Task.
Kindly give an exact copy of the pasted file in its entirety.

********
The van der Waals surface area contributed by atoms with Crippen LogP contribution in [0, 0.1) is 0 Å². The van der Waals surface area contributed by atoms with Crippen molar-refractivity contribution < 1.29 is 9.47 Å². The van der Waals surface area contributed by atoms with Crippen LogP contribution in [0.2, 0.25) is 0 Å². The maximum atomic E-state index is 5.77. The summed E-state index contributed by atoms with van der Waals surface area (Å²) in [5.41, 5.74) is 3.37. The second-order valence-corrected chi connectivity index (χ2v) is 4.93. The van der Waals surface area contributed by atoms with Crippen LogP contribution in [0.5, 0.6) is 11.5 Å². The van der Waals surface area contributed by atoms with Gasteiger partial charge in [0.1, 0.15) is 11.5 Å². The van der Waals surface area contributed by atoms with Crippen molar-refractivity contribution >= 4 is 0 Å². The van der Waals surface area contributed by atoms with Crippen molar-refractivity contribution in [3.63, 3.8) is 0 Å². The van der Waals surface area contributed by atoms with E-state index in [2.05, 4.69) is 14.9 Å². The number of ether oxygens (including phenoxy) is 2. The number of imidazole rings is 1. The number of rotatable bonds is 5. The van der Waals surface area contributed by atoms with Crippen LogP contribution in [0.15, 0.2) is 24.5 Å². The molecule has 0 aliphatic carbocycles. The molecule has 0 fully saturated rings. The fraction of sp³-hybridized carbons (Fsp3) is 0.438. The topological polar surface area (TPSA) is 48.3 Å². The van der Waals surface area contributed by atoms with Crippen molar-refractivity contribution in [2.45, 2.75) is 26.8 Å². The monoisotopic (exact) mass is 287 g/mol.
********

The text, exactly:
The van der Waals surface area contributed by atoms with Crippen LogP contribution in [0, 0.1) is 0 Å². The van der Waals surface area contributed by atoms with Crippen molar-refractivity contribution < 1.29 is 9.47 Å². The van der Waals surface area contributed by atoms with Crippen LogP contribution in [0.2, 0.25) is 0 Å². The maximum atomic E-state index is 5.77. The summed E-state index contributed by atoms with van der Waals surface area (Å²) in [5.41, 5.74) is 3.37. The second-order valence-corrected chi connectivity index (χ2v) is 4.93. The van der Waals surface area contributed by atoms with Crippen LogP contribution in [0.5, 0.6) is 11.5 Å². The van der Waals surface area contributed by atoms with Gasteiger partial charge in [0.1, 0.15) is 11.5 Å². The van der Waals surface area contributed by atoms with Crippen molar-refractivity contribution >= 4 is 0 Å². The van der Waals surface area contributed by atoms with Crippen molar-refractivity contribution in [3.63, 3.8) is 0 Å². The van der Waals surface area contributed by atoms with E-state index in [2.05, 4.69) is 14.9 Å². The number of ether oxygens (including phenoxy) is 2. The number of imidazole rings is 1. The number of rotatable bonds is 5. The van der Waals surface area contributed by atoms with Crippen LogP contribution in [0.15, 0.2) is 24.5 Å². The molecule has 0 aliphatic carbocycles. The molecule has 0 fully saturated rings. The fraction of sp³-hybridized carbons (Fsp3) is 0.438. The topological polar surface area (TPSA) is 48.3 Å². The van der Waals surface area contributed by atoms with Crippen molar-refractivity contribution in [2.45, 2.75) is 26.8 Å². The monoisotopic (exact) mass is 287 g/mol.